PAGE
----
Every week, it seems as though we’re being told that we absolutely should or shouldn’t eat a certain something, and it can be rather challenging to keep up with it all. One of the things that seems to stay on the safe side of the fence regardless of the fad of the week is rice, but how do you know which rice you should be eating? Is brown rice really better than white rice? What’s the big difference between them anyway?
Contrary to everything you thought you knew about the world of nutrition, white might actually be the better choice when it comes to rice. Take a look at the article and see if your mind doesn’t change the next time you’re standing in the grocery store with both types in hand, trying to decide which is the better choice.
Why Brown Rice Isn’t the Better Choice
Everything we’ve ever learned about dieting and good nutrition says that anything white must be bad for you because all of the nutrients have been taken out, right? Right. But what if I told you that that’s not necessarily the case when it comes to rice? Here’s why:
It’s Chalked Full of Phytates and Lectins
It’s not as though rice is an incredibly nutrient-rich food to begin with, but even if it were, your body wouldn’t be absorbing any of them because of all the phytates in them. Phytates are anti-nutrients that bind to minerals and prevent your body from being able to absorb them. So, while there might be a little more nutritional value to the brown, the point is moot since your body can’t absorb any of it anyway.
The Bran and Germ are Still Intact on Brown Rice
If you’re someone who suffers from digestive issues, you’re definitely going to want to pass on the brown rice; it still has the wheat and germ intact, which can lead to a whole host of digestive issues, including but not limited to leaky gut syndrome. As I mentioned before, Leaky Gut Syndrome can lead to an entire host of problems, such as allergies, autoimmune disorders, mental health issues, and more.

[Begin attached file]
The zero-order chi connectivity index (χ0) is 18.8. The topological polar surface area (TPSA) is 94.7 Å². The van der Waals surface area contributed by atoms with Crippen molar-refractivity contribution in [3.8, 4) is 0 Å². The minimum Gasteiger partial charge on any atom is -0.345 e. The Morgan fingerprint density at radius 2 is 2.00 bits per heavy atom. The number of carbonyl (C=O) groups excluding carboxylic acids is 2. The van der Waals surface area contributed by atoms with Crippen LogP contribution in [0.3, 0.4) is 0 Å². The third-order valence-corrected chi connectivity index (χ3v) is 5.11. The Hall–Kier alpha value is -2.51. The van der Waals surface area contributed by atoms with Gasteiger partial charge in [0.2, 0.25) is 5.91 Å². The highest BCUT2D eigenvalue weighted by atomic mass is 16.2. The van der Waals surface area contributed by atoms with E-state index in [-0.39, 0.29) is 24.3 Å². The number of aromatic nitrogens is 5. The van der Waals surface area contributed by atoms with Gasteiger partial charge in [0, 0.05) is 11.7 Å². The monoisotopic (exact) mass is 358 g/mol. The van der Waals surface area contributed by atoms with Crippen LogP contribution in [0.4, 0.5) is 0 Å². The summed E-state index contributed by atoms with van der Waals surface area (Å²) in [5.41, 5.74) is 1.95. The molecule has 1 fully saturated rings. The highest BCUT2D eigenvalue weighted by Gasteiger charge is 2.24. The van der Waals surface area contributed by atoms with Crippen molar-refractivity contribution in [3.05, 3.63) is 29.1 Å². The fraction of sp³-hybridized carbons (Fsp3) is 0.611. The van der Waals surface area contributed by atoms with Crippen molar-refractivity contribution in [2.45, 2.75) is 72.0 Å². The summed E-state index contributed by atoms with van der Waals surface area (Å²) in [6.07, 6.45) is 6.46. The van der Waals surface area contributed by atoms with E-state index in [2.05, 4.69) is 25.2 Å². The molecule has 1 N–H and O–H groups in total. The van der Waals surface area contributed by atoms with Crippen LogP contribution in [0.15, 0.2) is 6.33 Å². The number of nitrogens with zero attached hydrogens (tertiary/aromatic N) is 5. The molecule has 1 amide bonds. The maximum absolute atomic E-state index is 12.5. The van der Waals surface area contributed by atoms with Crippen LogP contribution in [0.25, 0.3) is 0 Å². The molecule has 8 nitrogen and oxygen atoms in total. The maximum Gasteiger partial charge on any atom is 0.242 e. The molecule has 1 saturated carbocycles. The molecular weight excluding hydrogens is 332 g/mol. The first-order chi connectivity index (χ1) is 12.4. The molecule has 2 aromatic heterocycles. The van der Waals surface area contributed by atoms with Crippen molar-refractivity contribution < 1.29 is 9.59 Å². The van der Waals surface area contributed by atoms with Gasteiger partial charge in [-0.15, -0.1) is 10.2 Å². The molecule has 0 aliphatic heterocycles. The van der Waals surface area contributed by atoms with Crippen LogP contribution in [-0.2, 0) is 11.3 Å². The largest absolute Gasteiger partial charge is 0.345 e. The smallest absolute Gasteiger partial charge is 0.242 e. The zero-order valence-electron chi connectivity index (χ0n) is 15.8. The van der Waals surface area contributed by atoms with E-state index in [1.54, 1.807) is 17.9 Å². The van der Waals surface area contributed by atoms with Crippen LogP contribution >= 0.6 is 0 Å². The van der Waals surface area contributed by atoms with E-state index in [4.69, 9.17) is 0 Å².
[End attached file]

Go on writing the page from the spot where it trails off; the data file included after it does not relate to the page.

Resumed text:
White rice, on the other hand, has had the bran and germ removed from it, making it an easily digestible starch and an easily absorbed glucose (which makes it absolutely perfect for a post-workout snack to help replace your glycogen levels).
There May Be Higher Levels of Arsenic in Brown Rice
Remember a few years back when everyone was freaking out about their rice consumption because of the possibility of it containing high levels of arsenic? (Don’t worry if you don’t; it’s hard to keep up with all of the fads that come and go) As it turns out, the arsenic levels in brown rice are significantly higher because the arsenic tends to be found in the bran. Some of the brown rice brands that were originally tested contained at least 50% more than the legal, safe limit per serving (and who really makes sure that they only eat one serving of rice?).
The lowest levels of arsenic in the study were found in white rice that had been imported from other countries (basmati and jasmine rice included). If you’re concerned about the arsenic levels of your rice, you can rinse it to help get rid of any that might be there.
White Rice is Gluten-free
Regardless of whether you have been diagnosed with celiac disease or you’ve just decided to cut wheat out of your diet, one thing is for sure: – You don’t realize just how much of the foods you’ve grown up eating contain gluten. Luckily, rice is one of the foods you won’t have to give up.
White rice also happens to be a healthy carb. Suppose you’ve been on a low-carb diet for the last little while and have been feeling a little irritable. In that case, your hormones could be suffering because of your diet – Have a bowl of white rice with steamed veggies and a protein-like boneless, skinless chicken breast and see how you feel afterward; chances are it’s going to be a whole lot better. (If you’re a vegetarian or vegan, substitute tofu or beans for the chicken.)
While some people might try and argue this, the fact is that white rice is just as paleo lifestyle-friendly as brown. If you’re on a paleo diet and you’ve been choking down brown rice (and suffering concurrent digestive problems because of it) because someone told you that it was the only choice, throw it out, buy your favorite white rice the next time you’re out at the grocery store, and enjoy the eating choices you make (we only get one life; we might as well love the food we get to eat while we live it).
So there you have it. The next time someone tells you that brown rice is healthier than white rice, you can tell them exactly why they’re wrong. Just remember that regardless of which rice you choose to enjoy, always eat a well-rounded diet and stay hydrated.